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See detailAmarna Art
Laboury, Dimitri ULg

in Cooney, Kara; Wendrich, Willeke (Eds.) UCLA Encyclopedia of Egyptology (2011)

The art that developed in the reign of Amenhotep IV/Akhenaten, known as “Amarna art,” has largely been considered revolutionary in the history of ancient Egyptian art. As such, it has been the subject of ... [more ▼]

The art that developed in the reign of Amenhotep IV/Akhenaten, known as “Amarna art,” has largely been considered revolutionary in the history of ancient Egyptian art. As such, it has been the subject of much debate and has generated numerous theories, often contradictory or controversial, and, in fact, deeply influenced by the history of its modern reception. Nevertheless, the remaining evidence still permits us to investigate Amenhotep IV/Akhenaten’s conception of images and art, as well as the artistic evolution under his reign. From a hermeneutic point of view, Amarna art can be interpreted as a multi-causal phenomenon, involving an internal evolution of 18th Dynasty society and art, pharaoh-centrism, and purely aesthetic factors. [less ▲]

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See detailPortrait versus Ideal Image
Laboury, Dimitri ULg

in Wendrich, Willeke (Ed.) UCLA Encyclopedia of Egyptology (2010)

Ancient Egyptian art’s concern with individualized human representation has generated much debate among Egyptologists about the very existence of portraiture in Pharaonic society. The issue has often—if ... [more ▼]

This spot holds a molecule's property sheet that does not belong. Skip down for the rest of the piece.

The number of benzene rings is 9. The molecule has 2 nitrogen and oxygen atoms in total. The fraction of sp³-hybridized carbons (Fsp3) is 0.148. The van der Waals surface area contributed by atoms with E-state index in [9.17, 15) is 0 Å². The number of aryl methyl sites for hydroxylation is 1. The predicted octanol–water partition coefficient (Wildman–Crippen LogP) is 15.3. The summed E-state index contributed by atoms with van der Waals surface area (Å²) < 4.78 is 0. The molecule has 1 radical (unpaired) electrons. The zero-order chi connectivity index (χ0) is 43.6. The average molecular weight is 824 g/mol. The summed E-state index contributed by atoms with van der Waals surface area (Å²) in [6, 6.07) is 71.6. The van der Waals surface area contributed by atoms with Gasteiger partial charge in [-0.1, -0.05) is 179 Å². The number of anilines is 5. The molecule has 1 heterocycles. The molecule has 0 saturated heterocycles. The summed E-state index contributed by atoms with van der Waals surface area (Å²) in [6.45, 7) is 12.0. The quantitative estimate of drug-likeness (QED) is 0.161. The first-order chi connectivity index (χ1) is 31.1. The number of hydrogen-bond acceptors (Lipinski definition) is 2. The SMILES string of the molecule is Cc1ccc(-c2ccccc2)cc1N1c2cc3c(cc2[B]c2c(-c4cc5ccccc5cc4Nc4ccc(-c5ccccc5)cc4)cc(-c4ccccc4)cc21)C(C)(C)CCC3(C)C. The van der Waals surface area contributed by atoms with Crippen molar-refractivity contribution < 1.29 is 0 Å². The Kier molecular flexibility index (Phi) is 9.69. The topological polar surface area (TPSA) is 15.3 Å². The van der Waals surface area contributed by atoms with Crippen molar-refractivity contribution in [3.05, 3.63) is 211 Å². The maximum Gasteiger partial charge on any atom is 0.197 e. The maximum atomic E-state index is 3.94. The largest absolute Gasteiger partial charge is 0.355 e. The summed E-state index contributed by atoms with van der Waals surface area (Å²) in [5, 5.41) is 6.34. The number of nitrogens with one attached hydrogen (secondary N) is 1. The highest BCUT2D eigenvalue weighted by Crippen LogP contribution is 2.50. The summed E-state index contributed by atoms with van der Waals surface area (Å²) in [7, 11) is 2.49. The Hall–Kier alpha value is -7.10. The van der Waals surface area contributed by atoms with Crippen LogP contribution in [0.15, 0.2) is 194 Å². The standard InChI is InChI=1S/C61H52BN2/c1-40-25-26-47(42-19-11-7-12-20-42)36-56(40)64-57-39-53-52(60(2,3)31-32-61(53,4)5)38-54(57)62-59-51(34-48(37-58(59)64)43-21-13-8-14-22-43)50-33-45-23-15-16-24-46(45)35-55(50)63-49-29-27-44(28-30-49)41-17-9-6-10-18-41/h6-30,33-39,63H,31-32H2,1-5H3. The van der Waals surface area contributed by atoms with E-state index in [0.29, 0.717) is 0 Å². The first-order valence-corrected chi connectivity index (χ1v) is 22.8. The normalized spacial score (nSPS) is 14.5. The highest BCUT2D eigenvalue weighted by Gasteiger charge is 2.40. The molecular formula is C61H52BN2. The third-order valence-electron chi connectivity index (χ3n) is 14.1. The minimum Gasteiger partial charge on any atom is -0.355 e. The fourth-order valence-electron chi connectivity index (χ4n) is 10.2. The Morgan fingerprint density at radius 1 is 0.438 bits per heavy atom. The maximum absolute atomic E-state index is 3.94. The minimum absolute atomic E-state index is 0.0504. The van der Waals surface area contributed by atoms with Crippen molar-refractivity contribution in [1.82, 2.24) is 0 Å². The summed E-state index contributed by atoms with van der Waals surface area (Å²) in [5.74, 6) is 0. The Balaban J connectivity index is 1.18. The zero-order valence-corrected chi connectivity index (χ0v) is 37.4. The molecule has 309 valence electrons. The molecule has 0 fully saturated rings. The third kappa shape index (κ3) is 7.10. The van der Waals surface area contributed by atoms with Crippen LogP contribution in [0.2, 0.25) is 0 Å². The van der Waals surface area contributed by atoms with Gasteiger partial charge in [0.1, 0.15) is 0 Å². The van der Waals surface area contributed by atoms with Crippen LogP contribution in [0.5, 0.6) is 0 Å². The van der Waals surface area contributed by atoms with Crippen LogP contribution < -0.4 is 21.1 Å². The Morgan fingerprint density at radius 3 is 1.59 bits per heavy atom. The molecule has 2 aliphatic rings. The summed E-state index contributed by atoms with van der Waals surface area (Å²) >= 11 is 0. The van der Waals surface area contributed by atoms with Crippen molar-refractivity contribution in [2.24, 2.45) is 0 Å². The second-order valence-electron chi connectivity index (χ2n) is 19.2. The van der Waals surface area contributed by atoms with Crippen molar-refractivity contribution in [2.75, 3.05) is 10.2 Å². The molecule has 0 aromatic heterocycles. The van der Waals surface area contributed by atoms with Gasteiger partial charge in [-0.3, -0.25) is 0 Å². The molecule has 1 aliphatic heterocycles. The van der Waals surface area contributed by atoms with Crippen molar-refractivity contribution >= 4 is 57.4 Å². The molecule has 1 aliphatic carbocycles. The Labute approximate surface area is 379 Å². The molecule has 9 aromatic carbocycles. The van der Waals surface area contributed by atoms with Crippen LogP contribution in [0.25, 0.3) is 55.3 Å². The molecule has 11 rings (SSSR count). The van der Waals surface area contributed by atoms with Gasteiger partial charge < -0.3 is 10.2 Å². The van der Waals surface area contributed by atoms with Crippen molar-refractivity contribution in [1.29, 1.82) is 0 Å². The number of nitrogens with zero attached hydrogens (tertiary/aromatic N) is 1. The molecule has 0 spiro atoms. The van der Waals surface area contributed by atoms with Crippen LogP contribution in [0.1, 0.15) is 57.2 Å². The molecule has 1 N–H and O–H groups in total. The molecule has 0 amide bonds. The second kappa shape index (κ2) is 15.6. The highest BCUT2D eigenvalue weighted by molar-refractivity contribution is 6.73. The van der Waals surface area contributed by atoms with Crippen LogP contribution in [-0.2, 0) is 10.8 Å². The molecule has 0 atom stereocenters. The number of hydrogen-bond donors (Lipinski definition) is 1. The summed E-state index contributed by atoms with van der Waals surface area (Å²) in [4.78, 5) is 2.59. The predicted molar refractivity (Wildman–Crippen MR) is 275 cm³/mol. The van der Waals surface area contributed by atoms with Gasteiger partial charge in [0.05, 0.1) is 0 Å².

Ancient Egyptian art’s concern with individualized human representation has generated much debate among Egyptologists about the very existence of portraiture in Pharaonic society. The issue has often—if not always—been thought of in terms of opposition between portrait and ideal image, being a major topic in the broader question of realism and formal relation to reality in ancient Egyptian art. After a brief analysis of the problem from a theoretical point of view, the article deals with the Egyptological reception of the subject and considers the concepts involved in the notion of portrait within the context of ancient Egyptian thought. A few significant cases selected from the corpus of royal statuary are then investigated in order to elucidate the motives and modalities of the interaction between portrait and ideal image in ancient Egyptian individualized representations. [less ▲]

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See detailLes artistes des tombes privées de la nécropole thébaine sous la 18e dynastie: bilan et perspectives
Laboury, Dimitri ULg

in Egypte Afrique & Orient (2010), 59

The figure of the Ancient Egyptian artist has often been considered particularly evanescent and almost imperceptible – if not non-existent for some scholars. Dealing with the case of the painters ... [more ▼]

The figure of the Ancient Egyptian artist has often been considered particularly evanescent and almost imperceptible – if not non-existent for some scholars. Dealing with the case of the painters responsible for the decoration of private tomb chapels in the Theban Necropolis during the 18th dynasty, this article aims at demonstrating that with a proper and adapted interdisciplinary methodology, gathering all kinds of documents relating to the subject, it is indeed possible to address the issue of the societal identity of those painters as well as that of their work organisation and work modalities, and even their own individualities. In this context, the article concludes with a reassessment of the criteria used to define an artist. [less ▲]